Arden Goes Middle Grade at Putnam
In a world-rights deal, adult author Katherine Arden (The Bear and the Nightingale) sold her middle grade debut to G.P. Putnam & Sons for Young Readers’ Stacey Barney. Putnam described the book, called Small Spaces, as Stranger Things meets The Walking Dead. About a girl who, along with her classmates, is forced to venture into an alternate world after their school bus breaks down, Small Spaces, the publisher said, brings to life a place “where scarecrows are alive and deadly, and ghost stories are true.” Arden was represented by Paul Lucas at Janklow & Nesbit.

Kless Takes ‘Puzzler’ to Voyager
David Pomerico at Harper Voyager signed world English rights, in a two-book deal, to Eyal Kless’s The Puzzler. Rena Rossner at the Deborah Harris Agency, who represented Kless, said the book is a “postdystopian sci-fi” work that recalls “Gene Wolfe’s Shadow and Claw, with elements of The Fifth Element and Mad Max Fury Road.” The novel follows, Rossner said, “a little boy who can open doors that nobody else can open, a society that is feeding off the salvaged technology of a lost generation, and a scribe who must figure out where it all went wrong.” The book is slated for winter 2019.

Minotaur Signs Fellowes for Mitford Series
Jessica Fellowes, the author of the bestselling Downtown Abbey companion books, signed a North American–rights, two-book deal with Minotaur to launch a historical mystery series. The series will follow the Mitford sisters, six women who were part of a well-to-do English family and became known British socialites during the 1920s and ’30s. Minotaur’s Hope Dellon struck the agreement with Little, Brown Book Group U.K.’s rights director, Kate Hibbert, and Fellowes’s agent, Caroline Michel at PFD. The series is planned to consist of six books, with each title focusing on a different sister. Dellon said that the books will be “suffused with the secrets, status, and upheaval governing the English world of manners.” The first book in the deal, The Mitford Murders, will be set in the 1920s and is slated for January 2018. Fellowes, who has written five Downtown Abbey companion titles, is the former deputy director of the British magazine Country Life.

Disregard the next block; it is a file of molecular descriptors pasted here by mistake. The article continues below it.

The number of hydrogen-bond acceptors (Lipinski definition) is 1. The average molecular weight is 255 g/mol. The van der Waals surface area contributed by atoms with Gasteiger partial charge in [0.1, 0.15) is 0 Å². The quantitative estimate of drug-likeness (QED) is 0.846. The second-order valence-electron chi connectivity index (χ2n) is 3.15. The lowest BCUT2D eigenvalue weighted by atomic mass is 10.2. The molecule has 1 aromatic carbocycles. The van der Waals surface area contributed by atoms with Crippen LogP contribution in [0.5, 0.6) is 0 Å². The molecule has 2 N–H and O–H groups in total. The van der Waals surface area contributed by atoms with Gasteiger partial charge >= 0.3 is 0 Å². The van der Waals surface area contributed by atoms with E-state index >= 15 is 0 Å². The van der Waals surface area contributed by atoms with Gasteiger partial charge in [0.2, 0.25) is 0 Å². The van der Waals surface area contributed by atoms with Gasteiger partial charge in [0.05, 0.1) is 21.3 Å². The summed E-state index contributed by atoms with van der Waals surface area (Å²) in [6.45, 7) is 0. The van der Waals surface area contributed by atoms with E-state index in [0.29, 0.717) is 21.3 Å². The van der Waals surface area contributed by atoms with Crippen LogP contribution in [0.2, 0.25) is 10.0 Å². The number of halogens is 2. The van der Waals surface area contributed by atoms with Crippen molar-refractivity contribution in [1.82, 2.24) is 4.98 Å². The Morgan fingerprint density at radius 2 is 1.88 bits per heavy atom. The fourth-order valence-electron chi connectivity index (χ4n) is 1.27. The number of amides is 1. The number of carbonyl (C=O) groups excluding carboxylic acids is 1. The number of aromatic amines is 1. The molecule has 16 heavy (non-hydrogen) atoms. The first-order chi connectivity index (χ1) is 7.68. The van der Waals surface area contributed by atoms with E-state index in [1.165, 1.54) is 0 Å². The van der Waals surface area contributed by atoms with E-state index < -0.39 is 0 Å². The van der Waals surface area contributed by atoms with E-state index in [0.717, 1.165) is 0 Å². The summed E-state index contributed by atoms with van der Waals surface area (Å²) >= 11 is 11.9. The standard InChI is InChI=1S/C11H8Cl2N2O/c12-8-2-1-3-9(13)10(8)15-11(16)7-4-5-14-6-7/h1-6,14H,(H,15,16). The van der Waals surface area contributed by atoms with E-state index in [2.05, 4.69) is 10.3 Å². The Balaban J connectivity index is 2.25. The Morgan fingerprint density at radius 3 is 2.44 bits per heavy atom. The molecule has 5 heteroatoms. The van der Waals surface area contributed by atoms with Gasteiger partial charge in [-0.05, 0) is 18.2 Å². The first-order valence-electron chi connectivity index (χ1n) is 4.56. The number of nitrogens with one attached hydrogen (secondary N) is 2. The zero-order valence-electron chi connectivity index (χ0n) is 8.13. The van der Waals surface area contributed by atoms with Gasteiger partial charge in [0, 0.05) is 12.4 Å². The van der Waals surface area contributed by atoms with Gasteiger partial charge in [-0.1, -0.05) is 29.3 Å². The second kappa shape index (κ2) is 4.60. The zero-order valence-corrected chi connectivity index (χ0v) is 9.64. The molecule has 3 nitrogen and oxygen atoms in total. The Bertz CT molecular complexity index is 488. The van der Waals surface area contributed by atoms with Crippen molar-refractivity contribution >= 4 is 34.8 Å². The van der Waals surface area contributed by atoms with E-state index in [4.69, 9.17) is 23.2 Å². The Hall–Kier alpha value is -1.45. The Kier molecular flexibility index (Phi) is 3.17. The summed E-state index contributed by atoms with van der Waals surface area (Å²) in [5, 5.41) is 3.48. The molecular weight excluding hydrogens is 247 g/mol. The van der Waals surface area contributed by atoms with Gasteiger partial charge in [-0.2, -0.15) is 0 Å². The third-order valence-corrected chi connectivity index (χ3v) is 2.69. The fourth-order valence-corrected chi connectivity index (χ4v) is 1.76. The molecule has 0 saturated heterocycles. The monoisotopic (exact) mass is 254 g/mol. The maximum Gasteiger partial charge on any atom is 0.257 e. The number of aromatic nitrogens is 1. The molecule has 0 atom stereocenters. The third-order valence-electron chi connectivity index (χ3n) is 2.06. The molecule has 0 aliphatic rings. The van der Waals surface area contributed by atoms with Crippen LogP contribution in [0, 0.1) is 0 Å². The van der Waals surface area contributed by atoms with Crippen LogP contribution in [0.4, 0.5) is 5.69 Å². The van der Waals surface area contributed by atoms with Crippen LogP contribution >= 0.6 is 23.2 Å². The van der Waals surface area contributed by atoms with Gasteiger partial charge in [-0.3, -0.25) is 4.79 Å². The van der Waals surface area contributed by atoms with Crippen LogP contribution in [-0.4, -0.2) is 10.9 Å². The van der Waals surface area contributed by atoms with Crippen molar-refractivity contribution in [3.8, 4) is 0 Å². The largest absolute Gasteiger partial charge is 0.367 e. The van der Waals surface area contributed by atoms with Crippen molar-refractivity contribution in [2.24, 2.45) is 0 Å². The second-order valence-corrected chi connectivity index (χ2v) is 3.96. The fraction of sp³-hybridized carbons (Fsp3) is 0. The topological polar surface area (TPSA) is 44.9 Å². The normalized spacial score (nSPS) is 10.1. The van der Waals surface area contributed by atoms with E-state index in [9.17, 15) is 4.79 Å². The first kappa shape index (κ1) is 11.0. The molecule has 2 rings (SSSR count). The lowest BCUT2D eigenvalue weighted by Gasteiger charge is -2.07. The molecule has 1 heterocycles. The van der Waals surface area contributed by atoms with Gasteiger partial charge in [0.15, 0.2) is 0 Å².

Cantor Goes Alternative for Bloomsbury
Joanna Cantor closed a North American–rights deal with Bloomsbury’s Liese Mayer for her coming-of-age novel, Alternative Remedies for Loss. About a 22-year-old reeling from the loss of her mother to cancer, the book, Bloomsbury said, is “slyly funny” and “for readers of Maggie Shipstead and Meg Wolitzer.” P.J. Mark at Janklow & Nesbit represented Cantor, and the book is set for spring 2018.